Then he trained and followed Jaime, facing even greater dangers than during his time with Tyrion. Just surviving the battle against Dany and saving Jaime from drowning should make him eligible for one of the biggest castles available. And yet, when Jaime departed to Winterfell, Bronn didn’t follow him. We don’t know if Jaime asked him to, but I’m assuming the son of “you wouldn’t know him” chose to end their partnership, as he said after Daenerys roasted them quite literally: “Dragons are where our partnership ends. I’m not gonna be around when those things start spitting fire on King’s Landing.”
Either that, or he decided to stay in the queen’s good graces, rather than go to the north to freeze, fight zombies and possibly part with the chance of ever getting a reward for his services. As we saw in the Season 7 finale (“The Dragon and the Wolf”), he was still in King’s Landing, helping Jaime to prepare everything for the political summit, debating about cocks and telling Tyrion that he’s just fine, looking after himself (hard to say if jokingly or not).
To me it’s clear that he doesn’t intend to follow Jaime, or we would have seen two horses riding to Winterfell instead of only one.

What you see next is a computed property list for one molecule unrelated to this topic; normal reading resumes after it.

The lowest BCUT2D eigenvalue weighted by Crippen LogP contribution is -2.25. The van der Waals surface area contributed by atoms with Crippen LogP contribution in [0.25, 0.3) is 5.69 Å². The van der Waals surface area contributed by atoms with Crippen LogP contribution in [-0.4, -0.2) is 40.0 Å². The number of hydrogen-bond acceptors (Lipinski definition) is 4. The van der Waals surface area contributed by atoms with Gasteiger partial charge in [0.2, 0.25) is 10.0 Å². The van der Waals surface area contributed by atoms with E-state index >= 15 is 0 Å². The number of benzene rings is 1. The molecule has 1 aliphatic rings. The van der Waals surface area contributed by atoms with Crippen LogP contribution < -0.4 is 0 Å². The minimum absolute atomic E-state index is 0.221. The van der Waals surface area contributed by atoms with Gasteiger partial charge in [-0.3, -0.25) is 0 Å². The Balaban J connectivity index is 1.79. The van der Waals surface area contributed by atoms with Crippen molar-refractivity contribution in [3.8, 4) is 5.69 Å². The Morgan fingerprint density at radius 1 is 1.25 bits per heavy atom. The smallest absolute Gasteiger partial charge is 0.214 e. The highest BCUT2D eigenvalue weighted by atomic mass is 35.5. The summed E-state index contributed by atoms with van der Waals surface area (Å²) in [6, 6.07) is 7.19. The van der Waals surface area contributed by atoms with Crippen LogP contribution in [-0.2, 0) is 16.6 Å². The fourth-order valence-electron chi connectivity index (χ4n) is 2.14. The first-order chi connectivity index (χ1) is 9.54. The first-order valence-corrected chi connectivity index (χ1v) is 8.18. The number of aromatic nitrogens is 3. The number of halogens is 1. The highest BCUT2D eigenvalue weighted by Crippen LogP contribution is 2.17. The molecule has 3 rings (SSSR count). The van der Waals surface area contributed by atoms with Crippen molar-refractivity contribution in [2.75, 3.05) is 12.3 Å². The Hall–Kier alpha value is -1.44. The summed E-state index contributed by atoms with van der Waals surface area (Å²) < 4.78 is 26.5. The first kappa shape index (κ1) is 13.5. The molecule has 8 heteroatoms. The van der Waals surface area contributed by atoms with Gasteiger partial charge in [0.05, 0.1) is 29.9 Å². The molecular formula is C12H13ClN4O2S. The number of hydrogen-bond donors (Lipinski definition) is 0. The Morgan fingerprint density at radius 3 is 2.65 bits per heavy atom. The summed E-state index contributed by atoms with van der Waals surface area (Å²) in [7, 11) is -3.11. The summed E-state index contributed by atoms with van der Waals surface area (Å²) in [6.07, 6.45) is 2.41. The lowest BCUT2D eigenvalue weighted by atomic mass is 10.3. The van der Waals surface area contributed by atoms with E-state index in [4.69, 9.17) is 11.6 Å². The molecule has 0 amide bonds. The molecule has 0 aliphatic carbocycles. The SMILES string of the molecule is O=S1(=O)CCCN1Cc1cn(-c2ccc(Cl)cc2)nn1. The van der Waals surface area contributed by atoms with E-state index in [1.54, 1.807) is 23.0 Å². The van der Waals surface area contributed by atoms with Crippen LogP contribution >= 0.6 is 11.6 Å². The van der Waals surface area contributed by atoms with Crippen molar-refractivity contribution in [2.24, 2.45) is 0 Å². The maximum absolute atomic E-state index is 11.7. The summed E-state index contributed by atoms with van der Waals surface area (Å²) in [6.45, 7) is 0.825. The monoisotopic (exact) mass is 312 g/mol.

Despite not ever interacting with Cersei on-screen (and I’m not expecting that to change in the final season since Jerome Flynn and Lena Headey avoid each other on set for personal reasons), I think Bronn will be involved in preparing the defense of the city and will possibly fight alongside his fellow sellswords of the Golden Company when the time comes.
One of my predictions is that he’s going to fight (and possibly kill) Jorah Mormont, but there are other possible candidates, including Grey Worm, Beric Dondarrion and Tormund Giantsbane. Each one of them would probably give the sellsword a hard time, and any death would be really sad for the fans (especially if it’s Tormund), but there’s another fight that I think would be rather dramatic, and that is against Brienne and Pod.
Bronn doesn’t have a history with Brienne, so I don’t think he’d care much about fighting her, but Pod is one of his friends from the Tyrion days, and the squire’s loyalties lie with the Maid of Tarth.
As it happened with the fight against the Hound, this could be a rather epic combat, a “what if” situation that I don’t think would happen in the novels, but wouldn’t feel out of place in the screen adaptation. Honestly, I don’t think Brienne would lose the match, but Pod could very well bite it: Bronn could put his feelings aside and kill him to provoke Brienne or Podrick could suddenly intervene to take a hit meant for her. If the latter happens, Bronn could feel surprised or stunned, and an enraged Brienne could off him while he’s distracted.